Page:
Harsh Criminal Justice Policies Hurt The Economy, White House Says

WASHINGTON( Reuters) – Longer prison setting for non-violent crooks and mobbed prisons are hurting the American economy more than they are helping it, economists in U.S. President Barack Obama’s administration said in a report exhausted on Saturday.

The prison population in the United States is 4.5 times larger than it was in 1980, chiefly driving in longer convicts and higher sentence proportions for almost all offenses, according to the Council’s report.

Economists are “of one mind” that jam-pack prisons, excessively long sentences, and insufficient reentry programs “are counter-productive to our economy as a whole in addition to providing hurting the people involved, ” Jason Furman, president of the White House Council of Economic Advisers, told reporters in a call on Friday.

On Monday, administration officials, economists, business leaders, and scholars will discuss the Council’s detects at an phenomenon hosted by the White House, the American Enterprise Institute think tank, and New York University’s Brennan Center for Justice.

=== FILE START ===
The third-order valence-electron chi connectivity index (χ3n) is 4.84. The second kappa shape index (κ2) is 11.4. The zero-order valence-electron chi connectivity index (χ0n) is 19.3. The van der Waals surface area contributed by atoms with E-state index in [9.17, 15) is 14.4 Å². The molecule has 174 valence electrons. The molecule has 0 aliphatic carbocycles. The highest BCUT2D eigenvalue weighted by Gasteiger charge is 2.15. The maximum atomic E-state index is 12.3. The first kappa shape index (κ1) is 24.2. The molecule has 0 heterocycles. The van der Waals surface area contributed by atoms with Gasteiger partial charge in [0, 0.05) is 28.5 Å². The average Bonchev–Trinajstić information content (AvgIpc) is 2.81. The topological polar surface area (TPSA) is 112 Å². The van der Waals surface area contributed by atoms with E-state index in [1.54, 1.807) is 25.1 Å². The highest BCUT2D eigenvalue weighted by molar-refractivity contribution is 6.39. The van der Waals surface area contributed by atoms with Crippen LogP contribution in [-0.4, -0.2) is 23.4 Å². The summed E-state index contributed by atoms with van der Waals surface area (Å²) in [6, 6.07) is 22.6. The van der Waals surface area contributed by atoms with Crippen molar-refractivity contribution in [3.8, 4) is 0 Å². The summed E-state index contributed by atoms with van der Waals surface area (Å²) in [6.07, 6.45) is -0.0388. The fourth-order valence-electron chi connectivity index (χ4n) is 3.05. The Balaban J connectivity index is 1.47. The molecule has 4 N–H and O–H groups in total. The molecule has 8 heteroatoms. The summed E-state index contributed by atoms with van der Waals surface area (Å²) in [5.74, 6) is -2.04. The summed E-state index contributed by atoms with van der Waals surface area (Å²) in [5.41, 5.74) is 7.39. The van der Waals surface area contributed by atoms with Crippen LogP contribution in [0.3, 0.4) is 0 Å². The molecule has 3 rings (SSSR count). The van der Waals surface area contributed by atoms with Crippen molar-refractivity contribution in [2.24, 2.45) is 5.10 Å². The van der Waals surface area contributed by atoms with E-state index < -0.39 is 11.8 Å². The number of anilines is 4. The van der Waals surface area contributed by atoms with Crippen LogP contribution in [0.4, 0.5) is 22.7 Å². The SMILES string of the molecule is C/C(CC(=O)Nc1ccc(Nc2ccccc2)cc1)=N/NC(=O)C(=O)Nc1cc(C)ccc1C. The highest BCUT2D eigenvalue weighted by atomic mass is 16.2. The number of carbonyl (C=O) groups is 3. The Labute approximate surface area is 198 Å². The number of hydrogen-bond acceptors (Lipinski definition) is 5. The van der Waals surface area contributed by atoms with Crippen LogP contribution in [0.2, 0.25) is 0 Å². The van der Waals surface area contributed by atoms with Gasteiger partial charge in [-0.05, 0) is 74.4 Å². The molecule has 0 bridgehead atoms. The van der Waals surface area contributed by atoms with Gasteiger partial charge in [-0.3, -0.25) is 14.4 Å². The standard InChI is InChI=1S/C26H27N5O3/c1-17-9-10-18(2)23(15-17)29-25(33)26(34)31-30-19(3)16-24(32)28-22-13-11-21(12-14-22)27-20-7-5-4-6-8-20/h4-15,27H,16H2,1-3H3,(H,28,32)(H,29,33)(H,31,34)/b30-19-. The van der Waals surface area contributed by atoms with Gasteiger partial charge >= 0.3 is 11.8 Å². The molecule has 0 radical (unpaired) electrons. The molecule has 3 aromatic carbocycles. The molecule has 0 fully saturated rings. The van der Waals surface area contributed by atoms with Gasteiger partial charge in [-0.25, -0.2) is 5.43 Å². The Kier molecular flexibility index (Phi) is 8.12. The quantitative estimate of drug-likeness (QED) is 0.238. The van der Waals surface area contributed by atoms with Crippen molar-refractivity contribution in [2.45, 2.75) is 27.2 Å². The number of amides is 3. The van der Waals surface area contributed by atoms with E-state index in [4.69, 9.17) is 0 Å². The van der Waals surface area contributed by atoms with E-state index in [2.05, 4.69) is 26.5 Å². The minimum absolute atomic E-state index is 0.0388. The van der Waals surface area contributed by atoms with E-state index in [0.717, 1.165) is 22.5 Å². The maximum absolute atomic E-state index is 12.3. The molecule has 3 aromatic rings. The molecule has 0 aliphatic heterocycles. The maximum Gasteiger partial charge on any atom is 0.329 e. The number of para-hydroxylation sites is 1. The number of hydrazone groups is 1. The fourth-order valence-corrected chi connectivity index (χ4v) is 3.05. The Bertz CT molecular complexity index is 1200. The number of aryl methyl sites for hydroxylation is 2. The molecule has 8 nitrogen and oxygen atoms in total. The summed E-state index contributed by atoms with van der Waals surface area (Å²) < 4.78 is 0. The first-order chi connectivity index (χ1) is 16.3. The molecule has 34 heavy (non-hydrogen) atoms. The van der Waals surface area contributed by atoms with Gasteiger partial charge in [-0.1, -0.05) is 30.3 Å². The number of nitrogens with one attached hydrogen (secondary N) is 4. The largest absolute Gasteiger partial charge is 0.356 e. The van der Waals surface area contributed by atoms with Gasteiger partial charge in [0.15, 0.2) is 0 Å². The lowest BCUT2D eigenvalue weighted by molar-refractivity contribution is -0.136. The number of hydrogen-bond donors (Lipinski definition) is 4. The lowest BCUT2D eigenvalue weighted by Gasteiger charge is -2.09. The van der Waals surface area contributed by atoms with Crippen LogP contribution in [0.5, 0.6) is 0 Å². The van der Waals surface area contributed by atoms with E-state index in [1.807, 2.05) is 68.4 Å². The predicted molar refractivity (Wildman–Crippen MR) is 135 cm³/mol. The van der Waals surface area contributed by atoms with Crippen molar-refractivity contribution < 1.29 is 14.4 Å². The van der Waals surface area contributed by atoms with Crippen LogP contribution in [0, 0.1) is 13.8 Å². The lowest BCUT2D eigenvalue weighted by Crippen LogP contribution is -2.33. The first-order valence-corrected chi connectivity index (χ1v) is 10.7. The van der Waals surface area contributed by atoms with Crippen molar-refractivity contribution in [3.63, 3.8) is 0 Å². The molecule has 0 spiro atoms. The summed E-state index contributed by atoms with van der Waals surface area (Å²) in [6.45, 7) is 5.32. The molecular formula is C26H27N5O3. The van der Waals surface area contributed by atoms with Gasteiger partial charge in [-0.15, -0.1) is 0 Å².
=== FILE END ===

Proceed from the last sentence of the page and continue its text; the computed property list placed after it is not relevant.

The United States can reap greater economic benefit by investing in police, captive education, and job opportunities for ex-prisoners than it can from putting additional funding toward prisons, the Council’s report said.

The Council’s report was based on a review of existing financials research, and does not approximate the indirect costs allow by the U.S. economy as a result of its current criminal justice policies.

Later this year, the Brennan Center will unveil research studies quantifying how much the U.S. criminal justice system overheads Americans in terms of employment, compensations, and gross national product, said the center’s administrator of justice programs, Inimai Chettiar.

Previous administrations have not fetched the same focus to how criminal justice programs alter the U.S. personnel, said Douglas Holtz-Eakin, who led the Congressional Budget Office from 2003 -0 5 and is now chairman of the American Action Forum think tank.

Since the recession of the late 2000 s, “every aspect of the labour force has been scrutinized more closely, and this sort of popped out, ” he told Reuters.

( Reporting by Julia Harte; Editing by Sandra Maler)

Read more: www.huffingtonpost.com

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